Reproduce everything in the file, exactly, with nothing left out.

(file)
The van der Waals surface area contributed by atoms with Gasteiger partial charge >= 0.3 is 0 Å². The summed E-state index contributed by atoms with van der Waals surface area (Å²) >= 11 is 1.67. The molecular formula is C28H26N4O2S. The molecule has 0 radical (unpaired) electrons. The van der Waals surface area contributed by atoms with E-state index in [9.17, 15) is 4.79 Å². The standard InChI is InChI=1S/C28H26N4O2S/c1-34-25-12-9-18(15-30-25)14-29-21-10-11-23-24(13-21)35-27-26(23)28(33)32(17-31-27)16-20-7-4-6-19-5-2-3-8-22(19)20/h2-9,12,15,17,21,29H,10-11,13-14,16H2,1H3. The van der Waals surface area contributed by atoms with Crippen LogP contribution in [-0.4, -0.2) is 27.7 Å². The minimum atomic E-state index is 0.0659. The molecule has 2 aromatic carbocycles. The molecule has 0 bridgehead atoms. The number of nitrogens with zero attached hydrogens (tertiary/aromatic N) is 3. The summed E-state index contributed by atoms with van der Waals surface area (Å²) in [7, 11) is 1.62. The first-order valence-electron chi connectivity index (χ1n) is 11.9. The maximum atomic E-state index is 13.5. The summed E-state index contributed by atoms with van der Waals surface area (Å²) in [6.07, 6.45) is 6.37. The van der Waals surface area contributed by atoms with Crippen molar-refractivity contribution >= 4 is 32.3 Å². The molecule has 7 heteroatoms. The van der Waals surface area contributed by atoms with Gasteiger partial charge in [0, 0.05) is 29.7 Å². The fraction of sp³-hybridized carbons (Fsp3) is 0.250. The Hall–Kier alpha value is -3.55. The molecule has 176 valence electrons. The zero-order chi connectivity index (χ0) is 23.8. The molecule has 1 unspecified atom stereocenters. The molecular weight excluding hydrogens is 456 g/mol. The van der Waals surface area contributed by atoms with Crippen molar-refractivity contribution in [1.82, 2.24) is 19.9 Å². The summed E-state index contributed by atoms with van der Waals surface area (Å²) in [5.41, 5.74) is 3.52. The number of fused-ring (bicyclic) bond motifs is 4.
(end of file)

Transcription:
The van der Waals surface area contributed by atoms with Gasteiger partial charge >= 0.3 is 0 Å². The summed E-state index contributed by atoms with van der Waals surface area (Å²) >= 11 is 1.67. The molecular formula is C28H26N4O2S. The molecule has 0 radical (unpaired) electrons. The van der Waals surface area contributed by atoms with E-state index in [9.17, 15) is 4.79 Å². The standard InChI is InChI=1S/C28H26N4O2S/c1-34-25-12-9-18(15-30-25)14-29-21-10-11-23-24(13-21)35-27-26(23)28(33)32(17-31-27)16-20-7-4-6-19-5-2-3-8-22(19)20/h2-9,12,15,17,21,29H,10-11,13-14,16H2,1H3. The van der Waals surface area contributed by atoms with Crippen LogP contribution in [-0.4, -0.2) is 27.7 Å². The minimum atomic E-state index is 0.0659. The molecule has 2 aromatic carbocycles. The molecule has 0 bridgehead atoms. The number of nitrogens with zero attached hydrogens (tertiary/aromatic N) is 3. The summed E-state index contributed by atoms with van der Waals surface area (Å²) in [7, 11) is 1.62. The first-order valence-electron chi connectivity index (χ1n) is 11.9. The maximum atomic E-state index is 13.5. The summed E-state index contributed by atoms with van der Waals surface area (Å²) in [6.07, 6.45) is 6.37. The van der Waals surface area contributed by atoms with Crippen molar-refractivity contribution >= 4 is 32.3 Å². The molecule has 7 heteroatoms. The van der Waals surface area contributed by atoms with Gasteiger partial charge in [0, 0.05) is 29.7 Å². The fraction of sp³-hybridized carbons (Fsp3) is 0.250. The Hall–Kier alpha value is -3.55. The molecule has 176 valence electrons. The zero-order chi connectivity index (χ0) is 23.8. The molecule has 1 unspecified atom stereocenters. The molecular weight excluding hydrogens is 456 g/mol. The van der Waals surface area contributed by atoms with Crippen molar-refractivity contribution in [1.82, 2.24) is 19.9 Å². The summed E-state index contributed by atoms with van der Waals surface area (Å²) in [5.41, 5.74) is 3.52. The number of fused-ring (bicyclic) bond motifs is 4.